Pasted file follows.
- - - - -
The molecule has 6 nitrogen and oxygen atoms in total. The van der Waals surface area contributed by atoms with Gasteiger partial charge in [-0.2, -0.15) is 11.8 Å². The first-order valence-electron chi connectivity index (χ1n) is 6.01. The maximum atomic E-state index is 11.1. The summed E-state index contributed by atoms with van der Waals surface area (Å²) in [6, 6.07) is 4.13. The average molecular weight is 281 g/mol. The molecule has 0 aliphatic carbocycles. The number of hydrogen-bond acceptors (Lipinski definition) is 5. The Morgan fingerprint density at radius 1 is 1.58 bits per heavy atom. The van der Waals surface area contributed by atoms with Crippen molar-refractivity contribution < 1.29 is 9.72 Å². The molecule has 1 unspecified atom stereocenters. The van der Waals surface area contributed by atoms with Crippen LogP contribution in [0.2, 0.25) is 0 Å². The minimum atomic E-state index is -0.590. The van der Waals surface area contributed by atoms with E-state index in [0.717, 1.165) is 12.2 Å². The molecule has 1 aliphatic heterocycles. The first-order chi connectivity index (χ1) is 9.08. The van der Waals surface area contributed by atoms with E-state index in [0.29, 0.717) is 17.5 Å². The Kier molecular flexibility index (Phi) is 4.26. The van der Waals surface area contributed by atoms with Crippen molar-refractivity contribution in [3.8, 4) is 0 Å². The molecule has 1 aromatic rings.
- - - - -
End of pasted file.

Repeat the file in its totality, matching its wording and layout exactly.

The molecule has 6 nitrogen and oxygen atoms in total. The van der Waals surface area contributed by atoms with Gasteiger partial charge in [-0.2, -0.15) is 11.8 Å². The first-order valence-electron chi connectivity index (χ1n) is 6.01. The maximum atomic E-state index is 11.1. The summed E-state index contributed by atoms with van der Waals surface area (Å²) in [6, 6.07) is 4.13. The average molecular weight is 281 g/mol. The molecule has 0 aliphatic carbocycles. The number of hydrogen-bond acceptors (Lipinski definition) is 5. The Morgan fingerprint density at radius 1 is 1.58 bits per heavy atom. The van der Waals surface area contributed by atoms with Crippen molar-refractivity contribution < 1.29 is 9.72 Å². The molecule has 1 unspecified atom stereocenters. The van der Waals surface area contributed by atoms with Crippen LogP contribution in [0.2, 0.25) is 0 Å². The minimum atomic E-state index is -0.590. The van der Waals surface area contributed by atoms with E-state index in [0.717, 1.165) is 12.2 Å². The molecule has 1 aliphatic heterocycles. The first-order chi connectivity index (χ1) is 9.08. The van der Waals surface area contributed by atoms with E-state index in [0.29, 0.717) is 17.5 Å². The Kier molecular flexibility index (Phi) is 4.26. The van der Waals surface area contributed by atoms with Crippen molar-refractivity contribution in [3.8, 4) is 0 Å². The molecule has 1 aromatic rings.